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J Gerontol A Biol Sci Med Sci. 2000 Oct;55(10):M607-12.

Determinants of body composition in postmenopausal women.

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Division of Cardiology, University of Pittsburgh Medical Center, Pennsylvania, USA.



Little is known about the effects of different levels of long-term physical activity on total body and regional fat and whether hormone replacement therapy interacts with physical activity level to affect body composition in postmenopausal women.


We determined the associations between different levels of habitual physical activity, hormone replacement therapy (HRT), and total and regional body composition in postmenopausal women. Twenty sedentary, 20 active nonathletic, and 23 endurance-trained women (approximately half on HRT) had total and regional body composition assessed by dual-energy x-ray absorptiometry. The athletes and active nonathletic women had been active for the same number of years and the same number of hours per week.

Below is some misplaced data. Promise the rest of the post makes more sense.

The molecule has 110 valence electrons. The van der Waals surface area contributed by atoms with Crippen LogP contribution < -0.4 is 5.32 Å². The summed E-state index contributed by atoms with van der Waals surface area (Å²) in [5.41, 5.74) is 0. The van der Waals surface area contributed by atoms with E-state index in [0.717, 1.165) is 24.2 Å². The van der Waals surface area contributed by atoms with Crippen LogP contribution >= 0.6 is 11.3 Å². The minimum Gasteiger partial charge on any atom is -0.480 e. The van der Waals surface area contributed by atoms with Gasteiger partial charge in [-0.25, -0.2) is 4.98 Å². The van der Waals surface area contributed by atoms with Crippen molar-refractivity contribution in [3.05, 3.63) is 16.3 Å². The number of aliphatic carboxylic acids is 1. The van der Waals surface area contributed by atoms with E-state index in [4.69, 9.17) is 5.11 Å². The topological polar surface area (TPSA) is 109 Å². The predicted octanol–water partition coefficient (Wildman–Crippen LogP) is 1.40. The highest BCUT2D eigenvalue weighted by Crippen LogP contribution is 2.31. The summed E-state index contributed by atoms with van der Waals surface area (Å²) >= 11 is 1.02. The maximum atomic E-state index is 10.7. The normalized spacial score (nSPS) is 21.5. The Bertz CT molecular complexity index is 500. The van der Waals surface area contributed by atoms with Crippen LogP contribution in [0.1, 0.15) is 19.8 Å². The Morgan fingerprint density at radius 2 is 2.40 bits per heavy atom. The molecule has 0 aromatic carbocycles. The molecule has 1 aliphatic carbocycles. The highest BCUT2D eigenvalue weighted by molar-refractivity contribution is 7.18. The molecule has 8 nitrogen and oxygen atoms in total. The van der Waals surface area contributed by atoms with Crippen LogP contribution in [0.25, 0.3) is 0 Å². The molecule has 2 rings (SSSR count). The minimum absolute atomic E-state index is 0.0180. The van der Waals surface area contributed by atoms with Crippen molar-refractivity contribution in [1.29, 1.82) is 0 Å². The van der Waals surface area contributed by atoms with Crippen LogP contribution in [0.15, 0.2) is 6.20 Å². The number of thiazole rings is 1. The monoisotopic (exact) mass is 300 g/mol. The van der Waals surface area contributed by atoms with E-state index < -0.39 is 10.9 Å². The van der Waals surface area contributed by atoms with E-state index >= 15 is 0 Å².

The athletes and sedentary women weighed the same, but the active nonathletic groups on and not on HRT weighed 3-12 kg more (p < .05). Athletes had less trunk, arm, leg, and total body fat than sedentary and active nonathletic women (p < .05). Women on HRT tended to have lower total body (p = .07), but not regional, fat values. Linear regression analyses indicated that VO2max in ml/kg/min was the major independent determinant of total and regional body fat accounting for 52% to 70% of their variances. Athletes had greater caloric and carbohydrate intake than their less active peers, but all groups had similar protein, fat, saturated fat, monounsaturated fat, and polyunsaturated fat intakes.


Intense training, but not low- to moderate-intensity physical activity, is associated with markedly lower levels of total and regional body fat in postmenopausal women. HRT has less of an effect on body composition than intense exercise training in postmenopausal women.

[Indexed for MEDLINE]

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